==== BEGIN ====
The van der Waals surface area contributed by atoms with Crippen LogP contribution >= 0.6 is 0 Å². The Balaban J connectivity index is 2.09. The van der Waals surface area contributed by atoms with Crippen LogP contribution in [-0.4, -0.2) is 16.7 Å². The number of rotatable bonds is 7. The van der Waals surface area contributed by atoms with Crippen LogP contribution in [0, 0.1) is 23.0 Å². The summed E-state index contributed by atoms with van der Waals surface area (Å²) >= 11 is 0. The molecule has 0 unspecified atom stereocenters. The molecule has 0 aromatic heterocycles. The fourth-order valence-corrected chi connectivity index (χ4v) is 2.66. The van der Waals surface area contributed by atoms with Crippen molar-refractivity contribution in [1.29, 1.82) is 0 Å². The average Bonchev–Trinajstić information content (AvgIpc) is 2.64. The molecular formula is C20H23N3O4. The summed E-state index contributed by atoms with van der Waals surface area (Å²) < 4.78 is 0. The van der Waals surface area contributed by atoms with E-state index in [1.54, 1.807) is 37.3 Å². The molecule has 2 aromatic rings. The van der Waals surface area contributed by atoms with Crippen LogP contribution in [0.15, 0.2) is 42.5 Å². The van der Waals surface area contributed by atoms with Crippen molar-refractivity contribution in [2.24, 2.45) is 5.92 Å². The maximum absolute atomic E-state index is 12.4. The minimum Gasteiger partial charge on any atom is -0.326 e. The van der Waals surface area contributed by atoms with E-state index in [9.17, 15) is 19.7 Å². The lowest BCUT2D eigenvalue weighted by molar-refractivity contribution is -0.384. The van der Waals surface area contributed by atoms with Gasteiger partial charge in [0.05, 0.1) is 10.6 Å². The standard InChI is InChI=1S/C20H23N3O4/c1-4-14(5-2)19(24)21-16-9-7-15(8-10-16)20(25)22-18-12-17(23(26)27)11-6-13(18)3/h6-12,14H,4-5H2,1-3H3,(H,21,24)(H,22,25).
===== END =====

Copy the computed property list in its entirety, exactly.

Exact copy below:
The van der Waals surface area contributed by atoms with Crippen LogP contribution >= 0.6 is 0 Å². The Balaban J connectivity index is 2.09. The van der Waals surface area contributed by atoms with Crippen LogP contribution in [-0.4, -0.2) is 16.7 Å². The number of rotatable bonds is 7. The van der Waals surface area contributed by atoms with Crippen LogP contribution in [0, 0.1) is 23.0 Å². The summed E-state index contributed by atoms with van der Waals surface area (Å²) >= 11 is 0. The molecule has 0 unspecified atom stereocenters. The molecule has 0 aromatic heterocycles. The fourth-order valence-corrected chi connectivity index (χ4v) is 2.66. The van der Waals surface area contributed by atoms with Crippen molar-refractivity contribution in [1.29, 1.82) is 0 Å². The average Bonchev–Trinajstić information content (AvgIpc) is 2.64. The molecular formula is C20H23N3O4. The summed E-state index contributed by atoms with van der Waals surface area (Å²) < 4.78 is 0. The van der Waals surface area contributed by atoms with E-state index in [1.54, 1.807) is 37.3 Å². The molecule has 2 aromatic rings. The van der Waals surface area contributed by atoms with Crippen LogP contribution in [0.15, 0.2) is 42.5 Å². The van der Waals surface area contributed by atoms with Crippen molar-refractivity contribution in [2.24, 2.45) is 5.92 Å². The maximum absolute atomic E-state index is 12.4. The minimum Gasteiger partial charge on any atom is -0.326 e. The van der Waals surface area contributed by atoms with E-state index in [9.17, 15) is 19.7 Å². The lowest BCUT2D eigenvalue weighted by molar-refractivity contribution is -0.384. The van der Waals surface area contributed by atoms with Gasteiger partial charge in [0.05, 0.1) is 10.6 Å². The standard InChI is InChI=1S/C20H23N3O4/c1-4-14(5-2)19(24)21-16-9-7-15(8-10-16)20(25)22-18-12-17(23(26)27)11-6-13(18)3/h6-12,14H,4-5H2,1-3H3,(H,21,24)(H,22,25).